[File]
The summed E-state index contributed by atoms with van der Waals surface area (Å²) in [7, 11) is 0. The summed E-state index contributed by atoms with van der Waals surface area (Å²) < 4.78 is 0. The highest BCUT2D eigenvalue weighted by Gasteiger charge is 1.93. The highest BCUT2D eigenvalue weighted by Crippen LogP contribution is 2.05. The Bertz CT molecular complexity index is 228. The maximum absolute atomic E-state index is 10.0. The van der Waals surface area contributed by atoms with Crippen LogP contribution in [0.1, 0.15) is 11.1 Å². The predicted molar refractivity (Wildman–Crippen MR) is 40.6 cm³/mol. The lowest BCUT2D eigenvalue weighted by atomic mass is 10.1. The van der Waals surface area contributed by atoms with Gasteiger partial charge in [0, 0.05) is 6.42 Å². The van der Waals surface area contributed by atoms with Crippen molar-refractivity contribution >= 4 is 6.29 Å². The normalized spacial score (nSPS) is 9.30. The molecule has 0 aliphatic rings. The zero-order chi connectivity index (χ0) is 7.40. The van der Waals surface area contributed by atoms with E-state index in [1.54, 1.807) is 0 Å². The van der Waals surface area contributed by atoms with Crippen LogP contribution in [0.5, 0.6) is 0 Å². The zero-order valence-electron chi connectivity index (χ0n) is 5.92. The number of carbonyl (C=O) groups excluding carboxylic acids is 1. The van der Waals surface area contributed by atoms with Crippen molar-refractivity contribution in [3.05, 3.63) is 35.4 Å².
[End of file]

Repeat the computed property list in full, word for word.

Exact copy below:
The summed E-state index contributed by atoms with van der Waals surface area (Å²) in [7, 11) is 0. The summed E-state index contributed by atoms with van der Waals surface area (Å²) < 4.78 is 0. The highest BCUT2D eigenvalue weighted by Gasteiger charge is 1.93. The highest BCUT2D eigenvalue weighted by Crippen LogP contribution is 2.05. The Bertz CT molecular complexity index is 228. The maximum absolute atomic E-state index is 10.0. The van der Waals surface area contributed by atoms with Crippen LogP contribution in [0.1, 0.15) is 11.1 Å². The predicted molar refractivity (Wildman–Crippen MR) is 40.6 cm³/mol. The lowest BCUT2D eigenvalue weighted by atomic mass is 10.1. The van der Waals surface area contributed by atoms with Gasteiger partial charge in [0, 0.05) is 6.42 Å². The van der Waals surface area contributed by atoms with Crippen molar-refractivity contribution >= 4 is 6.29 Å². The normalized spacial score (nSPS) is 9.30. The molecule has 0 aliphatic rings. The zero-order chi connectivity index (χ0) is 7.40. The van der Waals surface area contributed by atoms with E-state index in [1.54, 1.807) is 0 Å². The van der Waals surface area contributed by atoms with Crippen LogP contribution in [0.5, 0.6) is 0 Å². The zero-order valence-electron chi connectivity index (χ0n) is 5.92. The number of carbonyl (C=O) groups excluding carboxylic acids is 1. The van der Waals surface area contributed by atoms with Crippen molar-refractivity contribution in [3.05, 3.63) is 35.4 Å².